As the villagers walked back to the village, a few stopped to talk with Larry, not because they wanted to, but more due to the fact that he was standing in front of them talking, and none of the villagers wanted to appear rude in front of the other villagers.

"That's too bad, Larry. I hope that emphysema clears up for you," one said as he patted Larry on the shoulder and made a break for it.

Another commented on how sorry he was that Larry's mother had died of cancer ten years ago, and also made a quick getaway, after nearly tripping over an upside-down sheep.

One by one, the villagers slipped past Larry, each one quickly trying to forget what horribly personal tragedy Larry had shared with them. Larry didn't seem to notice their apparent eagerness to depart, or his social gaffe in revealing to the last villager the three warts that had spontaneously grown on his right-hand middle finger during the last spring.

As the last villager vanished out of sight, Larry turned on his cell phone and dialed Karen's number by heart. By the time Karen answered most of Larry's flock was lying upside-down bleating relentlessly.

Karen starred hard at the caller id flashing Larry's number at her, as if she could by sheer force of will change it to someone else's or at the very least wait it out. As it turned out she could do neither and she decided that instead of letting the non-stop ringing drive her completely crazy, she'd answer the call and let Larry do the job himself.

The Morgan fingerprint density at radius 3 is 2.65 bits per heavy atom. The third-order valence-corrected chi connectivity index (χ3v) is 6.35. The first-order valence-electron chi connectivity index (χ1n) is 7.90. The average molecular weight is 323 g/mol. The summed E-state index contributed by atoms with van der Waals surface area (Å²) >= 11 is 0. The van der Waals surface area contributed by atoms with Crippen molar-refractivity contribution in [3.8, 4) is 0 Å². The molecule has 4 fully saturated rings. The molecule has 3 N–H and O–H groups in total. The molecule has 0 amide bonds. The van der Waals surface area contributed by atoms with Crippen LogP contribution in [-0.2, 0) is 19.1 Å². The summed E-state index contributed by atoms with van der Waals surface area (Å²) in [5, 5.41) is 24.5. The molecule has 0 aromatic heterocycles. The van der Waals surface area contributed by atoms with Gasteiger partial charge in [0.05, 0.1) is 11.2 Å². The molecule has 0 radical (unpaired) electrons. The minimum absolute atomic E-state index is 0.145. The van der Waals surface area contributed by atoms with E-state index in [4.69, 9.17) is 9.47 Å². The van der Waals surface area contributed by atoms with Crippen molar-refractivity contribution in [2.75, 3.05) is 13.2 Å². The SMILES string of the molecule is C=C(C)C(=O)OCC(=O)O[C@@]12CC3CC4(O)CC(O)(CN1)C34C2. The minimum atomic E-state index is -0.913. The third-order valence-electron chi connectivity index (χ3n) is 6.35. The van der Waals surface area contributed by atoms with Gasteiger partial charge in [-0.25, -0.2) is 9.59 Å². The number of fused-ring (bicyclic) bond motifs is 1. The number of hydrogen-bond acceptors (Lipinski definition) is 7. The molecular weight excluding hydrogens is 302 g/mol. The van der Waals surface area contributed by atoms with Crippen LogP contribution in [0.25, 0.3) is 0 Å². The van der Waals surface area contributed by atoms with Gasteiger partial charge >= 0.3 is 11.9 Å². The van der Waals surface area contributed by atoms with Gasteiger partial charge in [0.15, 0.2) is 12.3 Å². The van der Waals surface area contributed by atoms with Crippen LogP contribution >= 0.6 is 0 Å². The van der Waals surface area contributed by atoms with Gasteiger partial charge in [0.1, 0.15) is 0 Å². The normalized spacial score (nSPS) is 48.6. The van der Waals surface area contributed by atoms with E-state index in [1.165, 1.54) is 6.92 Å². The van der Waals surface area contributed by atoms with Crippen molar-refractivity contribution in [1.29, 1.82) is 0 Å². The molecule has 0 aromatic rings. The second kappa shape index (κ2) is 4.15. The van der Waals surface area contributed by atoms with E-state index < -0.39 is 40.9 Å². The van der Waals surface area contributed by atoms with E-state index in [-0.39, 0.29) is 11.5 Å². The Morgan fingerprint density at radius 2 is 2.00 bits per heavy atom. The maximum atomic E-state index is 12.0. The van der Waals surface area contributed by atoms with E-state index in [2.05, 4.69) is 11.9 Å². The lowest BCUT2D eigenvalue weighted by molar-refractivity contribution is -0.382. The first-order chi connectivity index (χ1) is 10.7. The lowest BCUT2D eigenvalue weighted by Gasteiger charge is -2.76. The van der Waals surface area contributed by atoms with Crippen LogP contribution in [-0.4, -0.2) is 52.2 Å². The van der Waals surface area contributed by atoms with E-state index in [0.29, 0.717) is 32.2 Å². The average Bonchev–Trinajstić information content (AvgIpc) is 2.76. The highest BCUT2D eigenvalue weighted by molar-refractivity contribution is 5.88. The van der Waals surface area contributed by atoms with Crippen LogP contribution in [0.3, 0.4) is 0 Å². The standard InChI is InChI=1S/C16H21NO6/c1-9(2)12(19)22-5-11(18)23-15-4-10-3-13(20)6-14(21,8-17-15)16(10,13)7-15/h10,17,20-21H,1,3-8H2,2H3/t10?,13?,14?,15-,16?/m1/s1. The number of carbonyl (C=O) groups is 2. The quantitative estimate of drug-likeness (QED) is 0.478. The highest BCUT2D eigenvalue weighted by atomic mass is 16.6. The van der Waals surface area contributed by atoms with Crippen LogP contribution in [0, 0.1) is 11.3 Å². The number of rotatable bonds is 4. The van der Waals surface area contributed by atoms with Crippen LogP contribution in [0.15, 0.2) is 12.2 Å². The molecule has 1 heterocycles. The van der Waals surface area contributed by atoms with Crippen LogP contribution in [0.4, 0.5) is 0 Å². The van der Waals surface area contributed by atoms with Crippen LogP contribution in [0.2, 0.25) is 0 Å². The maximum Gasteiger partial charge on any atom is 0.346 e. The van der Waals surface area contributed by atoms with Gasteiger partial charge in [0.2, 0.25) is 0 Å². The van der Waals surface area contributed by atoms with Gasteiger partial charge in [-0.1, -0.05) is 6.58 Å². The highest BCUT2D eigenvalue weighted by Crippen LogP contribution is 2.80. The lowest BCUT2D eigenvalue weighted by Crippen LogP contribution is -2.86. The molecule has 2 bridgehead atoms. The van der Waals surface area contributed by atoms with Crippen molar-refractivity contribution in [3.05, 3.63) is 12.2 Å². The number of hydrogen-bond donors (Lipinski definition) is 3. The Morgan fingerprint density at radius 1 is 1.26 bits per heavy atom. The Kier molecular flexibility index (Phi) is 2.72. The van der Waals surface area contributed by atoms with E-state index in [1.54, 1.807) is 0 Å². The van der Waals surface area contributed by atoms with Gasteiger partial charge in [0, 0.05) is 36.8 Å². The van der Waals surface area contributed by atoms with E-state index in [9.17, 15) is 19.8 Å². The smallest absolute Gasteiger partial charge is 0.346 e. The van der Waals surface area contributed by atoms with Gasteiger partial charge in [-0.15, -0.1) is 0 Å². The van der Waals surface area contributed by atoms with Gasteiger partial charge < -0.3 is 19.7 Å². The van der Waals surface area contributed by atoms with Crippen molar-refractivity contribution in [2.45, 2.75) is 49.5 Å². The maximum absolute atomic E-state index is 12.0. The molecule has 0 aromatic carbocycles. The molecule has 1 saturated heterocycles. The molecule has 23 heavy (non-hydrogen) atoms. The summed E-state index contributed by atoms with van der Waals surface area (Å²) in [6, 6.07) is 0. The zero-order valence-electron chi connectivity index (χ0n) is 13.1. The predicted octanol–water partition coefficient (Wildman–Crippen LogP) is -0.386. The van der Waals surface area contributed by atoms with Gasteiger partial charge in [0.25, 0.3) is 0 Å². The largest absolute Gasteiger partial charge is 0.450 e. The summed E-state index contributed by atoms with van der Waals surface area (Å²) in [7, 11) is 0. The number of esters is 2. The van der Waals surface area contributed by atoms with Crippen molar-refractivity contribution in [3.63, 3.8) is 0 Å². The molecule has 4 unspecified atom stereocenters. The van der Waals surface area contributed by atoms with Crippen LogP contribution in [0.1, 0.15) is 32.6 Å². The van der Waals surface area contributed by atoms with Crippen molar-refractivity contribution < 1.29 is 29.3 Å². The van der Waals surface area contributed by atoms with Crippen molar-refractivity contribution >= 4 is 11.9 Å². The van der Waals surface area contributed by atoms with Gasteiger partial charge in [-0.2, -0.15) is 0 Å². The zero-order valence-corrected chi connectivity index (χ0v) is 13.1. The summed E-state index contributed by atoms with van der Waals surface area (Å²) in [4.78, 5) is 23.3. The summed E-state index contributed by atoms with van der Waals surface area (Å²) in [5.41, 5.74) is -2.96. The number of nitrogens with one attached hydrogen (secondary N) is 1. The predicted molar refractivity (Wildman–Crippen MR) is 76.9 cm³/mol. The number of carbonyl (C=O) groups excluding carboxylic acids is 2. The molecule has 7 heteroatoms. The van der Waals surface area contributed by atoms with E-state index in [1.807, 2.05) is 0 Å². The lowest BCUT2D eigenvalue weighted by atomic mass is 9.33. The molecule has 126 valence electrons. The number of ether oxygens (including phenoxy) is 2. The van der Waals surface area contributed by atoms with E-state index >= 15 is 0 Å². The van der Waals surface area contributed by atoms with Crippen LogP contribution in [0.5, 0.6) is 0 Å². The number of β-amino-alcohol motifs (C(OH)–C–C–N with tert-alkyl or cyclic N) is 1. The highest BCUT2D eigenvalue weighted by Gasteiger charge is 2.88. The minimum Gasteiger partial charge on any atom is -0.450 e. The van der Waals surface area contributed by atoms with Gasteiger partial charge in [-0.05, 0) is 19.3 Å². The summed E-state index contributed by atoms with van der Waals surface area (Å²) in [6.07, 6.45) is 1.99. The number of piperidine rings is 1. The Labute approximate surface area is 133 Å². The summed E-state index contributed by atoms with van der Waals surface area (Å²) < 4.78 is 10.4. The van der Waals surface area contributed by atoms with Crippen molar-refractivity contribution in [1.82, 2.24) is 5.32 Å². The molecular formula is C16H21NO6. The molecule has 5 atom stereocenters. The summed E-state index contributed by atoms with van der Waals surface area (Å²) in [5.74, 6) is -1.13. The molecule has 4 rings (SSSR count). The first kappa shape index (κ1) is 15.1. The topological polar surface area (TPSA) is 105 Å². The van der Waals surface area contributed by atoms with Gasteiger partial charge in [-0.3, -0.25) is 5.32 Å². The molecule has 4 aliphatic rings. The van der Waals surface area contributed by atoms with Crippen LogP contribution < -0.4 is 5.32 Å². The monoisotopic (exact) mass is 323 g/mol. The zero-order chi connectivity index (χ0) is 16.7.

"What?" she sounded angry.

"You sound angry."

"I'm angry because I told you, several times, as I recall, that I'm not in love with you, and I'm not interested it a relationship with you."

"I know that, but I still love you," Larry said quietly as another sheep groaned and fell over, "and you always tell me what I need to hear."

Karen couldn't help but think she was being taken advantage of, but she didn't say so, instead she asked, "What's wrong now?"

"I had a bad day at work again, there were some wolves. The villagers had to come drive them off, and none of them ever want to talk to me, they never listen, they just ignore me. I mean, no one seems to care about any of my problems. That, and my supervisor wants me to get an eighty percent productivity rating, but they won't give me any overtime, so I've had to cut my hours and work on my free time to reach the productivity, but then he's mad at me for doing that because it makes him look bad for me to be working without getting paid."

Karen glanced at her day-planner which reminded her of an early morning meeting the next morning with the board of directors in her office. "Well, have you told your supervisor that it's not possible to get that kind of productivity in the amount of time you're supposed to work?"

"I talked to Gary, the guy who watches the flock on the other side of the hill, and he said that's just the way it always is. I just get so frustrated about this stuff. You know the last guy that watched this field got an ulcer from it. I think I'm getting one, because my stomach has been bothering me quite a bit lately…"